Uniform distribution in Energy and Theta LUND files
4.1 Uniform Distribution in Energy and Theta LUND files
To ensure that all the electrons simulated in GEMC are Moller electrons, this is made easier by first creating them in the center of mass frame after scattering. In this frame, the Moller differential cross section is well defined, and can be used to ensure that all particles to be simulated will be Moller electrons. Due to the fact that GEMC simulations will utilize particle momentum in the lab frame, the LUND files must contain lab frame information. In addition, all the data given is for 11GeV electrons that have not yet had the chance to interact with the target material.
In the lab frame there are 2 degrees of freedom, i.e. and . The number of degrees of freedom can be reduced to 1 degrees of freedom in the center of mass frame of reference since the Moller differential cross section does not rely on . The simplicity of the center of mass frame for Moller electrons is that the interacting particles have equal energies and equal but opposite momentum vectors. In such a system where these conditions must be met, the directions of the momentum vectors must be opposite, which reduces the degrees of freedom to one direction. Since the Moller differential cross-section only relies on in all frames it implies for a given angle we should find the same results for any given angle .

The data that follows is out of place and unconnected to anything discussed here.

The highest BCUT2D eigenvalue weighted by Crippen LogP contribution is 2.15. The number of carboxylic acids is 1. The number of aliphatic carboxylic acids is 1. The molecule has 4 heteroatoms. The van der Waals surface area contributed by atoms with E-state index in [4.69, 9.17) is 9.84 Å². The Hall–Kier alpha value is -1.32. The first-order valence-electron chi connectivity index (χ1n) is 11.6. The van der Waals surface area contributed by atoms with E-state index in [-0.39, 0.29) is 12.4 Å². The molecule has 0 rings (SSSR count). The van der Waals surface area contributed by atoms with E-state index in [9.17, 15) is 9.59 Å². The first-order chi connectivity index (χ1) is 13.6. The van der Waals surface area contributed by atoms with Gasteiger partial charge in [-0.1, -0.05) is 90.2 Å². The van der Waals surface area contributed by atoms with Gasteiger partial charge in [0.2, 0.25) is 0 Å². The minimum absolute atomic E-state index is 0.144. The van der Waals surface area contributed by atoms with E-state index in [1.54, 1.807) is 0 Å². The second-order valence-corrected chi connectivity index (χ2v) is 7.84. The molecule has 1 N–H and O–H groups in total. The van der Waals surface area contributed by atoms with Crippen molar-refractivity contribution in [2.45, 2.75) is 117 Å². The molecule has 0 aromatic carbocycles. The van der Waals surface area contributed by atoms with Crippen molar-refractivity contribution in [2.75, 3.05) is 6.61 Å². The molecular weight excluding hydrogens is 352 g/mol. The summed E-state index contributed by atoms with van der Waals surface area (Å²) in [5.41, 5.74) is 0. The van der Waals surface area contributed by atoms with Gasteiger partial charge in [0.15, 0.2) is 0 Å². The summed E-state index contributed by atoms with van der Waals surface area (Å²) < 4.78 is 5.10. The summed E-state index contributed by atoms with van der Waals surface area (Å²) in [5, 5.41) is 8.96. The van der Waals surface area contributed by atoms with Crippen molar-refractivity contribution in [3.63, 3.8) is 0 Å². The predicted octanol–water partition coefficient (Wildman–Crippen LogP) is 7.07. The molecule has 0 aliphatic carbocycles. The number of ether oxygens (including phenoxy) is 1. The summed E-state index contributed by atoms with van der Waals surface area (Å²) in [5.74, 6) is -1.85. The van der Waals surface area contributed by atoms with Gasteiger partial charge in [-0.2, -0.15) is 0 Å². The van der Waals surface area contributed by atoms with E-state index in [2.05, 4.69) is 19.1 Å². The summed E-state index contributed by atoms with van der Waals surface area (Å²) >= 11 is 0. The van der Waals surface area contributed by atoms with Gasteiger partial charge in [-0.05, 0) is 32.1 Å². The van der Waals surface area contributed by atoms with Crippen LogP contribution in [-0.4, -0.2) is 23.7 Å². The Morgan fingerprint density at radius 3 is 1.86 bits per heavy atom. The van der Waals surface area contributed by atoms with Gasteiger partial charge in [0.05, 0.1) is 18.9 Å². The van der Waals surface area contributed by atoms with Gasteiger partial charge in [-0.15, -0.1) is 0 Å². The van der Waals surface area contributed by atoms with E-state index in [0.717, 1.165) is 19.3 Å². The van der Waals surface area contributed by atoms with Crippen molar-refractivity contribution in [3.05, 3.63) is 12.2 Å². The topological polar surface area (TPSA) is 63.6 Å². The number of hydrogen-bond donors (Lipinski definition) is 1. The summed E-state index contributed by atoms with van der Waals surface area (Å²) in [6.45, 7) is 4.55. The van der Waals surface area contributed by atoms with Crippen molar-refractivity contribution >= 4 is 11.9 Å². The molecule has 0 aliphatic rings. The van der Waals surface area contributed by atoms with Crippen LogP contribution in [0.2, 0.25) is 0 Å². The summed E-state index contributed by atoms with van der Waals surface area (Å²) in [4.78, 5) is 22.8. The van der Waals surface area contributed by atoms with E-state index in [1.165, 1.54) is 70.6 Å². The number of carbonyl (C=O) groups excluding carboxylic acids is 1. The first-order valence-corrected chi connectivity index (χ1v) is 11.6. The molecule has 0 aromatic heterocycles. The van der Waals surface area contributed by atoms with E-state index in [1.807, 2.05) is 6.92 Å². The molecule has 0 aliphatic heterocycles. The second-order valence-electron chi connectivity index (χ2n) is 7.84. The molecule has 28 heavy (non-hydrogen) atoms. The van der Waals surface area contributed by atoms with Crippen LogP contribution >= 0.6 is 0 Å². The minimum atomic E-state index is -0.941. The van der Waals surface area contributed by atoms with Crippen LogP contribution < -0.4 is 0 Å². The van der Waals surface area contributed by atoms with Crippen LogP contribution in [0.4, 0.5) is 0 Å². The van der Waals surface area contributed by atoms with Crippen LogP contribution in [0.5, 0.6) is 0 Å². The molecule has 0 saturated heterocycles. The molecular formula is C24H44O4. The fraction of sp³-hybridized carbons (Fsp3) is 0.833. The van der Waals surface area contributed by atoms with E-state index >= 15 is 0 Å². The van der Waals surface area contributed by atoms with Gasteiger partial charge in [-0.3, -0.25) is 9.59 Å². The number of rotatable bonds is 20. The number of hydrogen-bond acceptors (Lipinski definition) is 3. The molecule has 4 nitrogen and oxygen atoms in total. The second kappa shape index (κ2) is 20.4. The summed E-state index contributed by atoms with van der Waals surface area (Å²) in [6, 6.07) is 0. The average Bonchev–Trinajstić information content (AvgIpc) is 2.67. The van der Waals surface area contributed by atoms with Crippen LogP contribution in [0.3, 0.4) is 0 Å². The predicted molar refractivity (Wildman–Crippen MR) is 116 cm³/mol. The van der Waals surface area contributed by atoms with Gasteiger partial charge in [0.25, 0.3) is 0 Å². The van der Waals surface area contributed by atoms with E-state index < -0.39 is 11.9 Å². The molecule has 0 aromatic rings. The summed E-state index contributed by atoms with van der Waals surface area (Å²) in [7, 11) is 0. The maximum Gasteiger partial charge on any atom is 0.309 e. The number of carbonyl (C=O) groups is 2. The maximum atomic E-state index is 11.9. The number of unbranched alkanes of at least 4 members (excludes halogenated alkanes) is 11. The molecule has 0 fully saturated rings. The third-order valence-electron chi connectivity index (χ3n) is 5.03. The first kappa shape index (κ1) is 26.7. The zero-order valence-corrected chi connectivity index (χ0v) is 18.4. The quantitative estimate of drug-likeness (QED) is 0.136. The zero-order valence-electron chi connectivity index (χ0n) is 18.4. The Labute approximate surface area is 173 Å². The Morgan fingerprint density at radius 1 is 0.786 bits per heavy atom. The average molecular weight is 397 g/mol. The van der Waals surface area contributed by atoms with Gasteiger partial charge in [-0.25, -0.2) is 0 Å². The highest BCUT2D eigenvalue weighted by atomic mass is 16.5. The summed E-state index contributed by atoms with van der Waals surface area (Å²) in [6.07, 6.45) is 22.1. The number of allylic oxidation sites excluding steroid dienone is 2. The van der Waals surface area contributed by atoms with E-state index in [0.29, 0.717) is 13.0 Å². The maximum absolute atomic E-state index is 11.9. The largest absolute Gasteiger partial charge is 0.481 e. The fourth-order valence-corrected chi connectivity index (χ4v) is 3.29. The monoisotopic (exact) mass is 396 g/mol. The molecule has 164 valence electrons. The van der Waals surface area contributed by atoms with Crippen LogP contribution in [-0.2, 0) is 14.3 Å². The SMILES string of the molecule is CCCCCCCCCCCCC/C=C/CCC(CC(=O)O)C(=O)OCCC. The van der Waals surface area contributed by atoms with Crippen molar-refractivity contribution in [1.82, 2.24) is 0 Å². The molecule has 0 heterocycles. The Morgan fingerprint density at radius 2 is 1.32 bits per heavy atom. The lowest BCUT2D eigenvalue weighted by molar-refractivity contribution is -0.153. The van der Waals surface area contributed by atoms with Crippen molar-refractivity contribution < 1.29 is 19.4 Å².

To ensure that we can produce the Moller differential cross section in the center of mass frame we start with a uniform isotropic distribution of Moller electrons with respect to the scattering angle theta. From this distribution, each particle can be applied an appropriate weight that will result in the differential cross section being reproduced.
The LUND file is created by creating an isotropic distribution of electrons within the Moller center of mass frame of reference after scattering. These particles are uniformly distributed through the angle theta with respect to the beam line in the range 90-180 in the center of mass frame. This is initially done at a set angle phi (0 degrees) with respect to the perpendicular components with respect to the beam line.